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How to protect your savings and pension from UK inflation

<span>Photograph: Piotr Adamowicz/Alamy</span>
Photograph: Piotr Adamowicz/Alamy

Interest rates went up again this week, and many savers will see their rates boosted as a result, but rising inflation – currently 9.4% and set to go higher – is eating away at the value of people’s nest-egg cash.

As central banks around the world raise interest rates to defeat inflation, fears are growing of a full-blown recession. So what can you do now to protect yourself from a potential hammer blow to your finances?

Here we look at some of the options for protecting your nest-egg money and pension from inflation.

Stick it all in gold

They say gold is the traditional haven against inflation – but that has not been the case this time round. Since March it has fallen from more than $2,000 (£1,655) an ounce to about $1,750, and is back to where it was about two years ago. It has done better in sterling terms because the dollar has risen so much against the pound.

If you do want to speculate in gold, you don’t have to buy krugerrands (South African gold coins). You can invest small sums via “exchange traded funds” – for example, Invesco Physical Gold, which holds the shiny stuff in the vaults of JP Morgan bank in London.

Stack of gold bars
Gold has fallen from more than $2,000 an ounce in March to about $1,750. Photograph: ImageBROKER/Alamy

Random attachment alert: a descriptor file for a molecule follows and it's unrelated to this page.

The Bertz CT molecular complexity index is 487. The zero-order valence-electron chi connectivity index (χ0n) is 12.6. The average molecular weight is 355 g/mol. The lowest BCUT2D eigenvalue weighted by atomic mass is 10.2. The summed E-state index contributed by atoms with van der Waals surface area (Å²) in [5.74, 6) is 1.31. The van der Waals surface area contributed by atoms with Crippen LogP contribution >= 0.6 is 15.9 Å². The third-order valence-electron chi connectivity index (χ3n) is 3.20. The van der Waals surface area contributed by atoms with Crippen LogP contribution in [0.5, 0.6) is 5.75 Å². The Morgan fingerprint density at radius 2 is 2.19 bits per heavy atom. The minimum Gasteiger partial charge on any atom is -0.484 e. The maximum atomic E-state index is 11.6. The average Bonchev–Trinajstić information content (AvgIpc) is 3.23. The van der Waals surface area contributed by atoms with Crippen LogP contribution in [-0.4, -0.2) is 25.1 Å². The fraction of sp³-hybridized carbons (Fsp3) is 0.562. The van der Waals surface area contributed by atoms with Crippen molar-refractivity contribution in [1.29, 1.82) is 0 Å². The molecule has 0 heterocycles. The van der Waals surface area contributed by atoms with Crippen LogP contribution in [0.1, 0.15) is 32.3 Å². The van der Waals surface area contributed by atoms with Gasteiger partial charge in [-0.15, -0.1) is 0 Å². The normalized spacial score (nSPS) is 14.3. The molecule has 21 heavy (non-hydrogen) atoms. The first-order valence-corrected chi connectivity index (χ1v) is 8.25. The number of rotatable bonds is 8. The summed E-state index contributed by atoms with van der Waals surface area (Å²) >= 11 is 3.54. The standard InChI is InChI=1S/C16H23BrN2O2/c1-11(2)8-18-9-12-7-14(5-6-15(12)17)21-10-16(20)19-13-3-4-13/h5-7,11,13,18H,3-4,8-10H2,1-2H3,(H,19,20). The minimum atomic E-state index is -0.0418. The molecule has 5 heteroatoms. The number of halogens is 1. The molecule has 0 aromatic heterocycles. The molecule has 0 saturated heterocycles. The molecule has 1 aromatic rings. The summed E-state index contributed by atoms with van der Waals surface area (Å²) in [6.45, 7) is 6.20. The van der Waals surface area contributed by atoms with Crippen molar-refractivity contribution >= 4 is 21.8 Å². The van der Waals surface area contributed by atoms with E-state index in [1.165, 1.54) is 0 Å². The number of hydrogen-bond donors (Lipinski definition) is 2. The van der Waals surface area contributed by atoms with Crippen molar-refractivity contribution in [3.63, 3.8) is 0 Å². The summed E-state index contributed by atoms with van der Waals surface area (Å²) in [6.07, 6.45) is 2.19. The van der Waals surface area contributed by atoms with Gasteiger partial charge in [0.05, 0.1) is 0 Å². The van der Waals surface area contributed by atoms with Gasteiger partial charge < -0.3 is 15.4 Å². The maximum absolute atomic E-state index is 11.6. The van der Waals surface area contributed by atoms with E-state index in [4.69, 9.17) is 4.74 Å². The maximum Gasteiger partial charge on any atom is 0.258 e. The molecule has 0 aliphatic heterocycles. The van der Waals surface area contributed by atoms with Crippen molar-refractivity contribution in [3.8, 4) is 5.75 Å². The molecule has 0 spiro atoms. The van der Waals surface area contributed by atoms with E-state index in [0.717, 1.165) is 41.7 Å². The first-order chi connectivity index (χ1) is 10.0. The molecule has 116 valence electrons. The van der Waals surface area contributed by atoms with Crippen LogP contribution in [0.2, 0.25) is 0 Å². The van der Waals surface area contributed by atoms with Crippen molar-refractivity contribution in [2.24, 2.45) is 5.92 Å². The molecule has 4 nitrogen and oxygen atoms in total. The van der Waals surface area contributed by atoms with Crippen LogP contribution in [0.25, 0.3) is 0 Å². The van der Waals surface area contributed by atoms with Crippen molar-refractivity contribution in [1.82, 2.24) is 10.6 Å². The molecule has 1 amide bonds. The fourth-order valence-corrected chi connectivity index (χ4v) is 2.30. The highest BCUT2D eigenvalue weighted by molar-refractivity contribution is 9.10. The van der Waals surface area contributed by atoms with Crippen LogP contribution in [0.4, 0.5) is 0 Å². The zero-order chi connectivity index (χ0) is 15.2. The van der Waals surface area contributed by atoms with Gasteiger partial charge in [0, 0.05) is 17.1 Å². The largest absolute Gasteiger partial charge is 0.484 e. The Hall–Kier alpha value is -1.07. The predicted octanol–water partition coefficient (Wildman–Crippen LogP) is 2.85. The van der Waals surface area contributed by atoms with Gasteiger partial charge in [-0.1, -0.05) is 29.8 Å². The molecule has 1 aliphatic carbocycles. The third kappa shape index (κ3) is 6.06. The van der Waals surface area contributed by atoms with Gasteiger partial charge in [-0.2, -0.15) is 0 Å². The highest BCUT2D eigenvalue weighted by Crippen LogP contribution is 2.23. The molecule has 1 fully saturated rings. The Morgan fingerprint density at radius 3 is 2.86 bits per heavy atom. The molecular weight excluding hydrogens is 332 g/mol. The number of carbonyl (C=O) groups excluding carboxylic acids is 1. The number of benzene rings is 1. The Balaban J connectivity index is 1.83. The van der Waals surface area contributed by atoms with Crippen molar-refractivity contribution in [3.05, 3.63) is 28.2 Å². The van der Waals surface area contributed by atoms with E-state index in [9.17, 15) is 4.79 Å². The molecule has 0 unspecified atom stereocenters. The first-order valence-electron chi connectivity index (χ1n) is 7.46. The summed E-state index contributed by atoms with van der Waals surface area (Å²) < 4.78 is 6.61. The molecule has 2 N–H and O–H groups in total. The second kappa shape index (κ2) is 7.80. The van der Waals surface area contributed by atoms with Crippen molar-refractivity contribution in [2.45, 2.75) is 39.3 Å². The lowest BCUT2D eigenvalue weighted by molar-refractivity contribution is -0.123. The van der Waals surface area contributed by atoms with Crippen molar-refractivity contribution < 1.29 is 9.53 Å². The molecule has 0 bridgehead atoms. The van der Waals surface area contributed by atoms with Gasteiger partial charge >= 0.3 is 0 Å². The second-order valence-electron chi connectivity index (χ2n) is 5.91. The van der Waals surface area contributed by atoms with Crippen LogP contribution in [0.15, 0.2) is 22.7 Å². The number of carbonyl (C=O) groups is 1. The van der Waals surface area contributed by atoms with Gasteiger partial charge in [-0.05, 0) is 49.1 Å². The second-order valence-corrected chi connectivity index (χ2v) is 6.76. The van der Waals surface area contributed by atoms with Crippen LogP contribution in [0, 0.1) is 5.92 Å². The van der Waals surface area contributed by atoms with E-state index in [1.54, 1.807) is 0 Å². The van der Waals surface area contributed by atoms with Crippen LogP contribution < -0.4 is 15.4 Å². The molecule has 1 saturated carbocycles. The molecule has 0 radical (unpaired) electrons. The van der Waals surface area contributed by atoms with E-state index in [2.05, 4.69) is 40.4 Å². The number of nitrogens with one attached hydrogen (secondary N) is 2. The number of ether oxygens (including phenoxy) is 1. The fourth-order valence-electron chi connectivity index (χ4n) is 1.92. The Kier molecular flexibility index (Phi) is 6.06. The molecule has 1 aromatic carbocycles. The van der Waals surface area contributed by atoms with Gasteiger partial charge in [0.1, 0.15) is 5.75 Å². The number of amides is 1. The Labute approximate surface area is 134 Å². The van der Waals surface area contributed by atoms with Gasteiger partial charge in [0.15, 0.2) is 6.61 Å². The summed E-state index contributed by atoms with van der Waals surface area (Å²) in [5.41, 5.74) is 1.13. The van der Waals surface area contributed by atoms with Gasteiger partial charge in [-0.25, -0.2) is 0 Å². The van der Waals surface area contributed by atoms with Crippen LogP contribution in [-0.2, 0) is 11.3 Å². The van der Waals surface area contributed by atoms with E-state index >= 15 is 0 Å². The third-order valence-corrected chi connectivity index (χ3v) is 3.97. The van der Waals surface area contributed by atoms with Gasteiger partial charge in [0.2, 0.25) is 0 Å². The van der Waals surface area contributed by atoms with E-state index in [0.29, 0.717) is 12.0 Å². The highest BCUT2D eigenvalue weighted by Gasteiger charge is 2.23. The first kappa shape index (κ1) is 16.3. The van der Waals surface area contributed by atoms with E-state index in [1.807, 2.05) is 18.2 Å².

Shove it under the mattress

This is the daftest thing you can do with your money. First off, if your house burns down or the money is stolen, a home insurance policy typically covers only £500 or £1,000.

Second, inflation means cash is plummeting in value all the time.

Put it all in a high-interest savings account

That would only make sense if such a thing existed. On Thursday this week, the best rate on a one-year fixed-rate bond was 2.85% from OakNorth Bank. Even on a five-year bond, the best you could get was 3.4%. Meanwhile, many high street banks pay paltry sums on their cash Isa accounts.

That said, aim to keep a rainy day sum on deposit equal to three to four months of your spending. That’s not easy, though, when so many families in the UK are facing what consumer champion Martin Lewis said was a “national financial cataclysm”.

Buy the shares everyone else has sold

Possibly. But only ever speculate this way if you can afford to lose the lot. The US tech companies have been the most “beaten-up” shares in recent months. PayPal has plummeted from $285 a share a year ago to about $98 this week. Meta (Facebook) is down from $370 to about $170, while Netflix has dropped from $600 to about $225 this year alone.

Scrabble board with the words cash, shares and Isa
Never invest money in shares if you can’t afford to lose it, while many high street banks pay paltry sums on their cash Isa accounts.
Photograph: Andrew Paterson/Alamy

But remember the old stock market adage: “Don’t catch a falling knife.” Just because a share is down by 50% over the past year doesn’t mean it can’t fall another 50% in the year ahead.

Find a boring investment trust

Some investment trusts have records stretching back more than a century, holding a spread of shares in relatively low-risk companies with a good record of regular dividends, even during recessions. Boring is probably sensible in these markets.